Catherine Greaves, CEO of Life Saving Victoria, reveals her personal near-drowning as tolls rise after COVID-19 lockdown
But with their energy almost exhausted, Greaves realized they were closer to the bank and put his feet on the ground.
“I felt the ground. I felt the sand under my feet. “
“Get up! Get up!” she screamed to her sister. They dragged themselves out of the water, crawled up the beach, and collapsed, huddled together.
“In hindsight, we broke so many rules,” says Greaves. “We haven’t told anyone what we’re up to. We hadn’t checked the terms. We knew about the tides and currents, but we didn’t appreciate the situation.
“We actually felt pretty invincible.”
Greaves says she now finds the story embarrassing, but she tells it publicly for the first time in hopes that it will resonate after another fatal season in the water.
Nine people have drowned in Victoria since early December, four of them over the long New Years weekend, including a seven-year-old boy in the Snowy River at Orbost and a toddler who died in hospital after being in a Melbourne pool.
There have been 27 drownings since July 1, according to Life Saving Victoria, and the death toll matches last year’s dire record, when the state hit a 20-year high of 61.
“I have to say it was a pretty horror start,” says Greaves of this season.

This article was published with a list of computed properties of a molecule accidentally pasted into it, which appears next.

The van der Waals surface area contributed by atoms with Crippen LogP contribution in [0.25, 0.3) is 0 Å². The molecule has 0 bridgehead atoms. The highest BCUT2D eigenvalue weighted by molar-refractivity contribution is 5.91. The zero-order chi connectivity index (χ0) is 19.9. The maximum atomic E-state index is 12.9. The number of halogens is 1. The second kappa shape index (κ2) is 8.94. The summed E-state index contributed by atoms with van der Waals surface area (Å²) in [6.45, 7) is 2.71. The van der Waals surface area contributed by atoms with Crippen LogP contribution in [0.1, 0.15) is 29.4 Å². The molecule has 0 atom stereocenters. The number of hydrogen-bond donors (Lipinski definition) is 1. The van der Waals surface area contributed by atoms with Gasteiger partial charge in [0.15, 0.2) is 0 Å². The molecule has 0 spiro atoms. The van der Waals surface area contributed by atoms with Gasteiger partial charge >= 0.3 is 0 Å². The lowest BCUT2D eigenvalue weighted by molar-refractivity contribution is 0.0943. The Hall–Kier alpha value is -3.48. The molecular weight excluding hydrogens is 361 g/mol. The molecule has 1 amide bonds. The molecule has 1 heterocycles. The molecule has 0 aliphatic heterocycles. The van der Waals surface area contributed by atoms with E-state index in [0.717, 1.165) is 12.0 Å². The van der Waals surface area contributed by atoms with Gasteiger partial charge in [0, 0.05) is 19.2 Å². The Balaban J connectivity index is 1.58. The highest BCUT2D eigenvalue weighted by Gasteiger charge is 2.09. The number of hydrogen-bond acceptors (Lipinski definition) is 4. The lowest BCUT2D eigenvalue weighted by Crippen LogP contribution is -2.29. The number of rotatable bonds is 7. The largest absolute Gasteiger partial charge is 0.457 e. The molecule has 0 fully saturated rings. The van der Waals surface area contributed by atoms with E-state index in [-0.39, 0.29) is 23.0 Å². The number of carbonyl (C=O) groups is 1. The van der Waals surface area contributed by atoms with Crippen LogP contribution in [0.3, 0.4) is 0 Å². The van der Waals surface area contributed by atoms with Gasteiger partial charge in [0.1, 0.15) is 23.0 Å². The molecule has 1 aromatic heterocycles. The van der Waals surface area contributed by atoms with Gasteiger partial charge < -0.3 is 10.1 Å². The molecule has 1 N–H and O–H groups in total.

Go into the causes and Greaves expects mishaps and misjudgments to be found. This includes not wearing life jackets while fishing or in boats, misjudging swimming skills, not knowing the conditions, and swimming in areas that are not supervised by lifeguards.
Mornington Peninsula’s chief lifeguard, Sas McNamara, has carried out too many rescues to patrol the beach in her time.Credit:Wayne Taylor
However, Greaves says COVID-19 lockdowns, which have forced more people to vacation at home, have also contributed to the increase in deaths.
Data from the Royal Life Saving Society shows that up to one in four Australians consider themselves weak swimmers or unable to swim – with poor swimming skills a major contributor to summer drowning. Of the foreign-born adults, more than a third classified themselves as weak swimmers in a survey of 1,000 people commissioned by the company.
Last year’s Life Saving Victoria drowning report found that half of all deaths occurred within the person’s own zip code, showing that the risk occurs when it is least expected.
“People who take day trips to beaches or maybe flee to other waterways they don’t know that well, that can mean they don’t swim in patrolled areas, you know, with people who want to get away from other people, I think that is part of it too, ”says Greaves.
There have also been dramatic drops in swimming lessons, which has affected swimming skills, as well as a shortage of swimming instructors and lifeguards.
Like the hospitality industry, the workforce has suffered because swimming pools have been closed. The YMCA, for example, said it employs mostly young people as instructors and lifeguards, and a large portion of that cohort left the industry in search of more stable, ongoing jobs.